There’s a lot of faux-intimacy on the Web. Readers like that intimacy, or at least some of them do. But it’s dangerous. A newspaper column is public, and writers treat it as such. So too is a blog. But Twitter? It’s public, but it feels, somehow, looser, safer. Facebook is less public than Twitter, and feels even more intimate. A private e-mail list is not public, but it is electronically archived text, and it is protected only by a password field and the good will of the members. It’s easy to talk as if it’s private without considering the possibility, unlikely as it is, that it will one day become public, and that some ambitious gossip reporters will dig through it for an exposure story. And because that possibility doesn’t feel fully real, people still talk like it’s private and then get burned if it goes public.

It’s an interesting point. Newspaper columns are public and writers treat it as such. But yet blogging/Twittering/Facebooking/etc. are considered more intimate. Why is that? My one theory that just came to me five seconds ago is that a publication typically goes through a number of channels before you read the final product. With Twitter and pals, there aren’t usually as many levels of “quality control” when a thought leaves a writer’s fingertips and enters a reader’s mind. Sure there might be someone looking over another person’s Twitter account, but the correspondence is generally done spur of the moment. A printed publication always has a fixed deadline, where changes can be debated or made before going into print. A wayward Facebook entry can be deleted; once a newspaper’s edition hits the pavement, there’s no going back.

Additionally, another reason why web publishing could be considered more “intimate” is because this form of communication really isn’t showcased in the public domain. For example, a snoozepaper’s daily edition can be found in stores, newsstands and display boxes along a public sidewalk. Web material is more of a one-on-one affair, whether someone is reading a piece of writing from a PC screen in the living room or on a mobile phone while on a bus. Meh, I don’t know so much about this one. Well, I already wrote several sentences. I’m not deleting it now.

And what about commenting on list servs/blogs/message boards/etc.? Well, my insta-thoughts on the matter are this: Pretend you interviewed for a job. The prospective employer liked you for the most part, and you are a strong contender for the position. That night you go to the grocery store. You cut in front of someone in line. That person makes a comment to you, which then you make a smart-ass comment back to him. There’s one problem. That person you were an asshole to is your potential employer’s golfing buddy. Word gets back to your potential employer about your actions in the supermarket line. No job for you. Your cyber-footprint is like being an asshole to someone who knows someone who knows someone that really shouldn’t have found out what you said.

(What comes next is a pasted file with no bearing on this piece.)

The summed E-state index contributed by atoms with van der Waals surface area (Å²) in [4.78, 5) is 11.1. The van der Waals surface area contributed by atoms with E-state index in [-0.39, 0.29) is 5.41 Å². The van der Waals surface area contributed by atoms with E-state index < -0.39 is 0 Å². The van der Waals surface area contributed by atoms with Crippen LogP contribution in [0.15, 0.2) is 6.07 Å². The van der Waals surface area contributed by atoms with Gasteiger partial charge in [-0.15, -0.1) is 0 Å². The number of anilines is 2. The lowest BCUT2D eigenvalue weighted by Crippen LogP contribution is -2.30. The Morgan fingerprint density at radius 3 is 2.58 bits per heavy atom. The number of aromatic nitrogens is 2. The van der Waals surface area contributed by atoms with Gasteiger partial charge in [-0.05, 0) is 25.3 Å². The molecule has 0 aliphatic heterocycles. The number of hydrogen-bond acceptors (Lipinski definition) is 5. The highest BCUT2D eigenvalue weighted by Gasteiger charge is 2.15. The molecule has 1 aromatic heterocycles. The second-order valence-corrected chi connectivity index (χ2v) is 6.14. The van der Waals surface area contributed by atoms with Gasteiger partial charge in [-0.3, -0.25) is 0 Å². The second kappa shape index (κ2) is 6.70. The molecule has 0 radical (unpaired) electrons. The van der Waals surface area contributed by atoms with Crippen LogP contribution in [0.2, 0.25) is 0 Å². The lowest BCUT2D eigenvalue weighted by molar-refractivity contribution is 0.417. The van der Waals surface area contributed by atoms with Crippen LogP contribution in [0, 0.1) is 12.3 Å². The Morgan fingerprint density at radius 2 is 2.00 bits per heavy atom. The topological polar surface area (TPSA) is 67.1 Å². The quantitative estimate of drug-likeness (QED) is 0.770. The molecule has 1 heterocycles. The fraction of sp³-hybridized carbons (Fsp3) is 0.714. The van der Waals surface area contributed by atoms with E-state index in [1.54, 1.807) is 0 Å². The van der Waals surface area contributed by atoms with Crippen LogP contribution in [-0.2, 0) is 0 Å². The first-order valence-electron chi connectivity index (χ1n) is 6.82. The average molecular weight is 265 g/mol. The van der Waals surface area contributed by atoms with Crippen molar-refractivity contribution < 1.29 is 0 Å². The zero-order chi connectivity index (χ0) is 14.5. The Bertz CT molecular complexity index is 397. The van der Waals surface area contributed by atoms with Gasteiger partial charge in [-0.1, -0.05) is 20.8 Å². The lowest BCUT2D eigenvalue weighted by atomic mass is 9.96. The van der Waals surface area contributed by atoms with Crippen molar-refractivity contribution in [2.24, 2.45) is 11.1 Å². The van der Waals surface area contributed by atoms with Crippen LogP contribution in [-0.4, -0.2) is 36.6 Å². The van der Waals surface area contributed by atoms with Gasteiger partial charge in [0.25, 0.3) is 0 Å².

So, yeah. That’s how I feel about all this. Make sense to you? Me neither.

Written by kkktookmybabyaway

June 26, 2010 at 12:17 pm

Posted in News

I Can See Mexico From My Arizona House

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Geography fail.

When going all out in opposition to something, it’s best to always have your facts straight. It’s a lesson that would have well served Wisconsin County Supervisor Peggy West, who has come out strong against the Arizona illegal immigration law claiming that it doesn’t make sense for Arizona to be so agitated about illegal immigration. It’s not Arizona is like “Texas, which is a state that is directly on the border with Mexico.”

West was commenting in support of a boycott of the state. Her main argument was that the law went to extreme measures to combat an issue that, it appears, she didn’t see as too much of a big deal:

“If this were Texas, which is a state that is directly on the border of Mexico, and they were calling for a measure like this, saying that they had a major issue with undocumented people flooding their borders, I would have to look twice at this. But this is a state that is a ways removed from the border, and it doesn’t make sense to me that when you Google this subject– if you put in Arizona SB 1070– that you see a picture of the governor of Arizona meeting with President Obama in May of 2010. If you have direct linkage to the President, there are already National Guard troops in Arizona.”

A fellow attendee of the meeting let West down gently, assuring her “that Arizona does, in fact, share a border with Mexico.” Meanwhile, the comments landed West a segment on America Live, where Megyn Kelly rolled out the floor map and quizzed Alan Colmes on what territory lay below her stilettos, firmly planted in the Grand Canyon State.

Written by kkktookmybabyaway

June 26, 2010 at 10:05 am

Posted in News